Friday, November 16, 2012

Damn Christianese

We have got to change the way we talk. People get hung up on words like "damn", "shit" and "hell" but they don't stutter or pause to think of the destructive nature that lies within their Christianese.

For years I went around frivolously using the words "missionary", "mission-field", "missions", and "ministry." I was proud when I was finally in line to be cast under their definition and I was heartbroken when I saw the aftermath of their use.

"Names are an important key to what a society values. Anthropologists recognize naming as 'one of the chief methods for imposing order on perception.'" (David S. Slawson) The problem with these names and titles we, as a Christian society, have created is that they are an attempt to define and describe the work and life of the bearer and segregates it all (the bearer and his life and work) into a category of value. In other words, 'The "missionary's" work is valuable, but the baker's is not as least not in the Kingdom or the church.'

We, as a Church, may believe that everyone is a "missionary" and every area of life a potential "mission-field", but that's not what we are communicating. The titles are still exclusive, the lands are still exotic, the work still glamorous.

I wrestled with this facade because I got to the land that had been dubbed "the mission-field" and I found myself left with a universal duty to live intentionally. That was all I could do and that's all I did do; I tried to lead a normal life with intention. The only difference, I felt, that separated me from the intentional baker was my location. But I eventually realized that there was more that separated me from the baker and it was what I called myself and what I allowed myself to be called; a passivity that left bakers, teachers, waitresses, fishermen, construction workers, and so many others feeling less valuable to the cause we call the Kingdom.

And here in lies the word's greatest weakness: They can't define the work and life of the bearer. Only, and I mean only, the bearer can do that.

"What is in a name? That which we call a rose, by any other name, would smell as sweet" (William Shakespeare). It is the aroma of the flower that sets it apart, not the name that we give it. It is valuable because of what it is at its core, because of its essence, not because of its title or name.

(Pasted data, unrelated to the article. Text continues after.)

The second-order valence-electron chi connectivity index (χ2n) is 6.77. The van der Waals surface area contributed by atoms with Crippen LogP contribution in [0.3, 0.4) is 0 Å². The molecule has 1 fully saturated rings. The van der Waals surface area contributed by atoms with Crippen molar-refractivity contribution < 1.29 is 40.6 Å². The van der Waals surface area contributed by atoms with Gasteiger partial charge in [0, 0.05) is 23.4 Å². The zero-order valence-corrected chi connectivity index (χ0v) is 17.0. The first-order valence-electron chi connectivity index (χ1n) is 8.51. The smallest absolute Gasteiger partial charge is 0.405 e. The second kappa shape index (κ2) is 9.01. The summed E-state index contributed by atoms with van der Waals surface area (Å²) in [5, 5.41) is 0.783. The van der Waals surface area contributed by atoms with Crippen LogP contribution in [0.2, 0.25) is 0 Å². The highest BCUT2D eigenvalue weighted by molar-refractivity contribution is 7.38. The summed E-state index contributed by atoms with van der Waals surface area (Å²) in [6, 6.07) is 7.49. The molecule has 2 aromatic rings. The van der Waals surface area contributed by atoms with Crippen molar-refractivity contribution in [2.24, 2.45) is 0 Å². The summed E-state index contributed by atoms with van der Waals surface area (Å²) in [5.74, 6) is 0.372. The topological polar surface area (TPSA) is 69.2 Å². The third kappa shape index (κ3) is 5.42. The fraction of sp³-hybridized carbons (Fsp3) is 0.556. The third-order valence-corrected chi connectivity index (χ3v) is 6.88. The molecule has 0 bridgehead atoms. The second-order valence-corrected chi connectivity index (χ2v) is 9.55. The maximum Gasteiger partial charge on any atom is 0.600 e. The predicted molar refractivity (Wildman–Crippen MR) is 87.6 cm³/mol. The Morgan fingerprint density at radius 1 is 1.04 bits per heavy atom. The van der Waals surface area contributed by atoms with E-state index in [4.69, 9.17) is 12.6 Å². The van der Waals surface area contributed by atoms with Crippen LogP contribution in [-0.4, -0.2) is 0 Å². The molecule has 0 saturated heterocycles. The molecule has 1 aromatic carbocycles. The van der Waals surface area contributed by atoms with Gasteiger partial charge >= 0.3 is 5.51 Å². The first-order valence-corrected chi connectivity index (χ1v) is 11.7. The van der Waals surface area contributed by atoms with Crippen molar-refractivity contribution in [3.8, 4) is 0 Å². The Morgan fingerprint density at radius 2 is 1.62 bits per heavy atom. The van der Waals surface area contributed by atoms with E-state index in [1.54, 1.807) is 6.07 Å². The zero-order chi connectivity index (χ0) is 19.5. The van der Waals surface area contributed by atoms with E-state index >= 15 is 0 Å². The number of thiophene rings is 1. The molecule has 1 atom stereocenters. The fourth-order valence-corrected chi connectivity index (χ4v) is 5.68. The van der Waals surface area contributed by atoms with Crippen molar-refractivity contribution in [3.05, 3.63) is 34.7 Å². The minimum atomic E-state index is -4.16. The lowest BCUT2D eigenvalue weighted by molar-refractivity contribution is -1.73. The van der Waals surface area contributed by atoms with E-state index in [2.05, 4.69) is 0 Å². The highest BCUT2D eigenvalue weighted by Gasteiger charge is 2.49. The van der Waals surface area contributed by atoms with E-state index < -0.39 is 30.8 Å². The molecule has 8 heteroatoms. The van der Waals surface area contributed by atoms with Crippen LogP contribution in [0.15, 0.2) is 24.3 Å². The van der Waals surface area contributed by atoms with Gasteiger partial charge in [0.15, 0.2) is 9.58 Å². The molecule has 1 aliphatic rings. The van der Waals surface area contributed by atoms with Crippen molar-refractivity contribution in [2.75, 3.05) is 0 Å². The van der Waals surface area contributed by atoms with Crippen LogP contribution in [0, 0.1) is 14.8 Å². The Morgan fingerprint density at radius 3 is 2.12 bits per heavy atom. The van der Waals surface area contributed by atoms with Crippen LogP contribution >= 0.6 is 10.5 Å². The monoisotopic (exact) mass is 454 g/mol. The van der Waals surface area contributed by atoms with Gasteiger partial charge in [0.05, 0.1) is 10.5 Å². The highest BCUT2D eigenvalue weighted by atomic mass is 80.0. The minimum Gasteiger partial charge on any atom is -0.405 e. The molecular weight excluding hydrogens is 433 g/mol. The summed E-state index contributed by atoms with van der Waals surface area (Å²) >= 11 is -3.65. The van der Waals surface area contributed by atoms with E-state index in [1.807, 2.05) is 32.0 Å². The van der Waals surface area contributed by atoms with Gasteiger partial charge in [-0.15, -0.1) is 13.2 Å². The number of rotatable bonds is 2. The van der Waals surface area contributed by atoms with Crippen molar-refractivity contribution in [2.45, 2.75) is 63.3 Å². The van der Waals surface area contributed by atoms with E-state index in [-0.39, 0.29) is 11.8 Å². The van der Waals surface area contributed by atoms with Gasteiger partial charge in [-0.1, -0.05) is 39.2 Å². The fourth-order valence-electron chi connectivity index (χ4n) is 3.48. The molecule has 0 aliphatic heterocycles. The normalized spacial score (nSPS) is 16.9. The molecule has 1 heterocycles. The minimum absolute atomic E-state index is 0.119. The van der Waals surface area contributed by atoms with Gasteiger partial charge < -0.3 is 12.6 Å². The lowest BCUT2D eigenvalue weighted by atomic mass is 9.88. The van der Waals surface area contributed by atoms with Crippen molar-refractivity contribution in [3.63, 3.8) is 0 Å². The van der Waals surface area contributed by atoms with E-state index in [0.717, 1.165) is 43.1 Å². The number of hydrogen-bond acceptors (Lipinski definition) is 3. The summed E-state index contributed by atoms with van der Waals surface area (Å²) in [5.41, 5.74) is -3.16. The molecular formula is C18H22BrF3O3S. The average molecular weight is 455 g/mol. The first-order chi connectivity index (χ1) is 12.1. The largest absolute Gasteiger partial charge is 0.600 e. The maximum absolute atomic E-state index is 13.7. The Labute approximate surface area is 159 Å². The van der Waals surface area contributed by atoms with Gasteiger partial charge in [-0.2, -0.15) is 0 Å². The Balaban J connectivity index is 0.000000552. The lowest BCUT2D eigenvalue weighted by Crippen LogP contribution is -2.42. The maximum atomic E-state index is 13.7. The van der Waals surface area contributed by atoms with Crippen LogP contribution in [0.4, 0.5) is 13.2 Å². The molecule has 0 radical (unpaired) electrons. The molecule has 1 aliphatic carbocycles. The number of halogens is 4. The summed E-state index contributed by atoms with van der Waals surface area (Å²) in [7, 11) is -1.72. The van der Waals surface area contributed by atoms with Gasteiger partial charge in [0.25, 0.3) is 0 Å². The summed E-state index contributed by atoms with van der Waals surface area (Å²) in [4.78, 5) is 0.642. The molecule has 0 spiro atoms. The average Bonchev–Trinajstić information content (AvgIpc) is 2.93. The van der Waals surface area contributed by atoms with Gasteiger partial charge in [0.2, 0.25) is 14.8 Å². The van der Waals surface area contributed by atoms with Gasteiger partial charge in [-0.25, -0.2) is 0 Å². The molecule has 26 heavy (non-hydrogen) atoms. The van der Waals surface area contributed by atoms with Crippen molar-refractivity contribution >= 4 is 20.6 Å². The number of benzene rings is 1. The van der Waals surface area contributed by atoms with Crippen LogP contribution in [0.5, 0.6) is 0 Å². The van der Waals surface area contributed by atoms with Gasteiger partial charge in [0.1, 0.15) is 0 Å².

"Missionary" cannot define what you do or who you are. "Missions" and "Ministry" are not verbs. And "Mission-field" is a land as mythical as Narnia. However 'words may have meaning but names have power.' And these names have the power to divide, degrade, impair and damage not only the hearer, but the bearer; potentially puffing him up with a pride that only rends him useless.

Who are YOU? What are YOU bringing to the table? How has God created YOU? What are YOU passionate about? How has God made YOU to love YOUR neighbor? C.S. Lewis said, "Each person is created to see a different facet of God's beauty- someting no one else can see in quite the same way." How are you displaying that beauty in your life?

"Missionary" was a name Jesus never used; Christian was sufficient. Brother was sufficient. Friend was sufficient. Names which invited, comforted, and empowered both the hearer and the bearer. So damn this Christianese. Damn it to hell, where this destructive language was surely first conspired. Imagine the triumph that must be felt when a son of God (this includes women) settles for a cheap infected title that leaves his brothers and sisters damaged, divided and defeated.

You may have been trying to be a rose your whole life, "only" to find that you are a daisy. I implore you, focus on the aroma of your life and leave the naming to Adam.


Saturday, November 3, 2012

10 Things You Probably Didn't Know About Me

I've been posting some semi serious posts lately so I'm going to change it up a bit with 10 things you probably didn't know about me.

  1. I prefer oven pizza you cook in your own home than pizza you order. I think it tastes heaps better.
  2. I say the word "about" like a Canadian because when I was a teenager I thought how they said it was cool so for about a year I intentionally said "aboot" and now I say it involuntarily.
  3. I sing out of the left side of my face, when I get really into it, because I have little to no feeling on the right side of my chin/cheek due to getting my wisdom teeth out.
  4. The person I wanted to be like when I was growing up was Lara Croft.
  5. My favorite smell in the world is when you can smell fire in the distance.
  6. I love going into antique shops and cool thrift stores.
  7. All growing up I had a secret desire to want to be a butcher. For some reason they fascinated me and I thought it would be fun to handle all that meat.
  8. I love alley ways. There is something beautiful about them to me that catch my eye every time I see one.
  9. I can play the harmonica. I taught myself this year.
  10. I hate raw parsley. I discovered this in Australia when it was put in just about everything. There have always been foods I wasn't crazy about but this is the first food that I absolutely despise and I will pick it out of whatever it is in.